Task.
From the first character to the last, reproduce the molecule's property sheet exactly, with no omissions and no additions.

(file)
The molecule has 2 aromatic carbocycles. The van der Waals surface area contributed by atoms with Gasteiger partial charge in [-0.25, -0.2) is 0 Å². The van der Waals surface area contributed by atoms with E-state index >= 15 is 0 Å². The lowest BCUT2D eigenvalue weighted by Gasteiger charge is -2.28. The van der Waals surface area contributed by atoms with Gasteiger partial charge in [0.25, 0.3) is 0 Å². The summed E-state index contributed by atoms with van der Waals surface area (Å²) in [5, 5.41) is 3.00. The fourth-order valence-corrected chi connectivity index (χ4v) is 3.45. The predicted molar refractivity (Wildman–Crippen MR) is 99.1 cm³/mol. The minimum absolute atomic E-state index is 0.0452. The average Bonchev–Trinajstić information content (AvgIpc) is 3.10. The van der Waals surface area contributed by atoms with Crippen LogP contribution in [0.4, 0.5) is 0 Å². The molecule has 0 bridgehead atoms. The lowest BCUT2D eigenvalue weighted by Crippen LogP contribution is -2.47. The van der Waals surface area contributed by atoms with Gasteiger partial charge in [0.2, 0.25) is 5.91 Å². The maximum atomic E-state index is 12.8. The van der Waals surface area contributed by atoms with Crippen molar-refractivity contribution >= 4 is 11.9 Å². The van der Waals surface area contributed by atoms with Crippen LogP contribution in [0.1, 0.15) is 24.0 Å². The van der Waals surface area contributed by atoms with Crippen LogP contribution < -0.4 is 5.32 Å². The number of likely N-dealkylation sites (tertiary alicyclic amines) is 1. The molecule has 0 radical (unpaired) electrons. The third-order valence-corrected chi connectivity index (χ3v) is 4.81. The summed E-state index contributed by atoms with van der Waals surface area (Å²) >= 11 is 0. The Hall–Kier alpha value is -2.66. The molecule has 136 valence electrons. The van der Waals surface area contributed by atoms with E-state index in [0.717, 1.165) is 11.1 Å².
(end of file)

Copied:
The molecule has 2 aromatic carbocycles. The van der Waals surface area contributed by atoms with Gasteiger partial charge in [-0.25, -0.2) is 0 Å². The van der Waals surface area contributed by atoms with E-state index >= 15 is 0 Å². The lowest BCUT2D eigenvalue weighted by Gasteiger charge is -2.28. The van der Waals surface area contributed by atoms with Gasteiger partial charge in [0.25, 0.3) is 0 Å². The summed E-state index contributed by atoms with van der Waals surface area (Å²) in [5, 5.41) is 3.00. The fourth-order valence-corrected chi connectivity index (χ4v) is 3.45. The predicted molar refractivity (Wildman–Crippen MR) is 99.1 cm³/mol. The minimum absolute atomic E-state index is 0.0452. The average Bonchev–Trinajstić information content (AvgIpc) is 3.10. The van der Waals surface area contributed by atoms with Crippen LogP contribution in [0.4, 0.5) is 0 Å². The molecule has 0 bridgehead atoms. The lowest BCUT2D eigenvalue weighted by Crippen LogP contribution is -2.47. The van der Waals surface area contributed by atoms with Gasteiger partial charge in [0.2, 0.25) is 5.91 Å². The maximum atomic E-state index is 12.8. The van der Waals surface area contributed by atoms with Crippen molar-refractivity contribution >= 4 is 11.9 Å². The van der Waals surface area contributed by atoms with Crippen LogP contribution in [0.1, 0.15) is 24.0 Å². The van der Waals surface area contributed by atoms with Crippen LogP contribution < -0.4 is 5.32 Å². The number of likely N-dealkylation sites (tertiary alicyclic amines) is 1. The molecule has 0 radical (unpaired) electrons. The third-order valence-corrected chi connectivity index (χ3v) is 4.81. The summed E-state index contributed by atoms with van der Waals surface area (Å²) >= 11 is 0. The Hall–Kier alpha value is -2.66. The molecule has 136 valence electrons. The van der Waals surface area contributed by atoms with E-state index in [0.717, 1.165) is 11.1 Å².